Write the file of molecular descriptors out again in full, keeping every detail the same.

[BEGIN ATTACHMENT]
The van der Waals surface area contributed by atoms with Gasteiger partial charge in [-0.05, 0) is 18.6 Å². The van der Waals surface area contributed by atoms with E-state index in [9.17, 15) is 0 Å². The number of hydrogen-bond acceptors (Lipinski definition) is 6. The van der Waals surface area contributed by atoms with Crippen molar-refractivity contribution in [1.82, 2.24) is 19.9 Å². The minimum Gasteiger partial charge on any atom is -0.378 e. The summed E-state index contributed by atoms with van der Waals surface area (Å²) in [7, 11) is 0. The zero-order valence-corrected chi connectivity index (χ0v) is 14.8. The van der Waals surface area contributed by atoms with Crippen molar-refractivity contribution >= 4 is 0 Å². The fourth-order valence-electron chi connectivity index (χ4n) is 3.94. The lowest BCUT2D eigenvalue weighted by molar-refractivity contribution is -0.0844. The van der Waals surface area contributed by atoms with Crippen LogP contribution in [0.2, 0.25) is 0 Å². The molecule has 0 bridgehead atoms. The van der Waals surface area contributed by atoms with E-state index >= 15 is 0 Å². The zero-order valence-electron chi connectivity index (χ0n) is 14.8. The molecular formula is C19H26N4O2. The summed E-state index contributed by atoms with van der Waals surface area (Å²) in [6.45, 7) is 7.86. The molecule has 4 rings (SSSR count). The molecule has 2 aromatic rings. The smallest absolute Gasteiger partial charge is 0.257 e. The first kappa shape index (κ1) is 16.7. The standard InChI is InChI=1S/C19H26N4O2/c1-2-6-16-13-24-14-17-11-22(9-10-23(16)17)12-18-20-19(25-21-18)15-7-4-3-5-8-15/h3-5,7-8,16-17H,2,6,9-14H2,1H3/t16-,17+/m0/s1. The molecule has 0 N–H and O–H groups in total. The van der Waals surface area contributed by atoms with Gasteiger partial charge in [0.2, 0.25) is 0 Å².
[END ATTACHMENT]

The van der Waals surface area contributed by atoms with Gasteiger partial charge in [-0.05, 0) is 18.6 Å². The van der Waals surface area contributed by atoms with E-state index in [9.17, 15) is 0 Å². The number of hydrogen-bond acceptors (Lipinski definition) is 6. The van der Waals surface area contributed by atoms with Crippen molar-refractivity contribution in [1.82, 2.24) is 19.9 Å². The minimum Gasteiger partial charge on any atom is -0.378 e. The summed E-state index contributed by atoms with van der Waals surface area (Å²) in [7, 11) is 0. The zero-order valence-corrected chi connectivity index (χ0v) is 14.8. The van der Waals surface area contributed by atoms with Crippen molar-refractivity contribution >= 4 is 0 Å². The fourth-order valence-electron chi connectivity index (χ4n) is 3.94. The lowest BCUT2D eigenvalue weighted by molar-refractivity contribution is -0.0844. The van der Waals surface area contributed by atoms with Crippen LogP contribution in [0.2, 0.25) is 0 Å². The molecule has 0 bridgehead atoms. The van der Waals surface area contributed by atoms with E-state index >= 15 is 0 Å². The zero-order valence-electron chi connectivity index (χ0n) is 14.8. The molecular formula is C19H26N4O2. The summed E-state index contributed by atoms with van der Waals surface area (Å²) in [6.45, 7) is 7.86. The molecule has 4 rings (SSSR count). The molecule has 2 aromatic rings. The smallest absolute Gasteiger partial charge is 0.257 e. The first kappa shape index (κ1) is 16.7. The standard InChI is InChI=1S/C19H26N4O2/c1-2-6-16-13-24-14-17-11-22(9-10-23(16)17)12-18-20-19(25-21-18)15-7-4-3-5-8-15/h3-5,7-8,16-17H,2,6,9-14H2,1H3/t16-,17+/m0/s1. The molecule has 0 N–H and O–H groups in total. The van der Waals surface area contributed by atoms with Gasteiger partial charge in [0.2, 0.25) is 0 Å².